I am a re-reader. I LOVE returning to familiar stories over and over again. And I want to share with you the love I have for such stories as I do re-read them. So, I am instituting Feature Reviews. I feel that I can’t really “review” a book that I have read many times, but I can share with you what I continually return to it. So, when a post is titled “Feature Review”, know that it is a book that I hold near and dear to my heart.
Genre: Juvenile Fiction, Historical Fiction, Adventure, Newberry Honor
Paperback, 272 pages
How I Got This Book: Own it
Why I Picked It Up?: I was looking for a filler audiobook to listen to before I started another long audio, so I picked up this favorite. However, I didn’t like the way that the narrator read it, so I picked up my book to re-read!
Book Jacket Blurb: “A vicious captain, a mutinous crew — and a young girl caught in the middle. Not every thirteen-year-old girl is accused of murder, brought to trial, and found guilty. But I was just such a girl, and my story is worth relating even if it did happen years ago. Be warned, however: If strong ideas and action offend you, read no more. Find another companion to share your idle hours. For my part I intend to tell the truth as I lived it.”
Thoughts and Reflections:
So as I mentioned above, this is one of those novels that I would consider a top ten of all-time favorites. This is my first experience of a novel being read aloud to me where I was sitting on the edge of my seat with intense excitement for what was going to come next! This is the first kick-butt heroine I ever read, and man does she kick some butt! This is a timeless story that, no matter how many times I read it or when I read it, I still enjoy it. It is one of those stories that I love, and will continue to love, as long as I live.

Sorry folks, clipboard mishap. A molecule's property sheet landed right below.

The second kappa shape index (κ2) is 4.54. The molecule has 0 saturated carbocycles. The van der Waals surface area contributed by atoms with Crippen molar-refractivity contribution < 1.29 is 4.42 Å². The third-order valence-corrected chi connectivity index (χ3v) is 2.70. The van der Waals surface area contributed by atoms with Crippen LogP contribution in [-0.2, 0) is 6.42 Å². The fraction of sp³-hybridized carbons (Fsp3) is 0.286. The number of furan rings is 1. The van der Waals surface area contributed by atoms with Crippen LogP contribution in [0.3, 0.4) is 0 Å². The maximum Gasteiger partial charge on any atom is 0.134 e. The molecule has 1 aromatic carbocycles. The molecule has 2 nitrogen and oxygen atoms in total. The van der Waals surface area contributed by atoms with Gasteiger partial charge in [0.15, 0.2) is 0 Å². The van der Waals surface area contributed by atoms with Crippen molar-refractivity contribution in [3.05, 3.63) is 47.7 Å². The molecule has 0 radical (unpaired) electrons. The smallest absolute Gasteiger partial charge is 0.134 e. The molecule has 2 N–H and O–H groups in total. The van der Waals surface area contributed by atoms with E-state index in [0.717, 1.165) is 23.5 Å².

I remember I was in my 5th grade classroom when Mrs. Voyles told us that we were going to start a class room read-a-loud book. We already had those dreaded book groups, where we were grouped by reading level and read through books and discussed them together. But this activity would be different, because she was going to read the same story aloud so that all of us could experience it together. And she picked up a copy of The True Confessions of Charlotte Doyle from the overhead projector cart, opened it up, and read the prologue and the first chapter. That was all it took for the mystery and intrigue to set in. The entire class was silent as she read aloud, completely entranced by such an exciting and adventurous story. Every day, she would read aloud a chapter from this book, and it was the best part of the day. Once we hit that halfway point, we would beg her to read another chapter, and she would smile as she closed the book, telling us that we had other things to do. Towards the end, we did manage to convince her to read more than one chapter at a time. And when we were done, we all just sat in awe of this story that impacted us all–or at least me.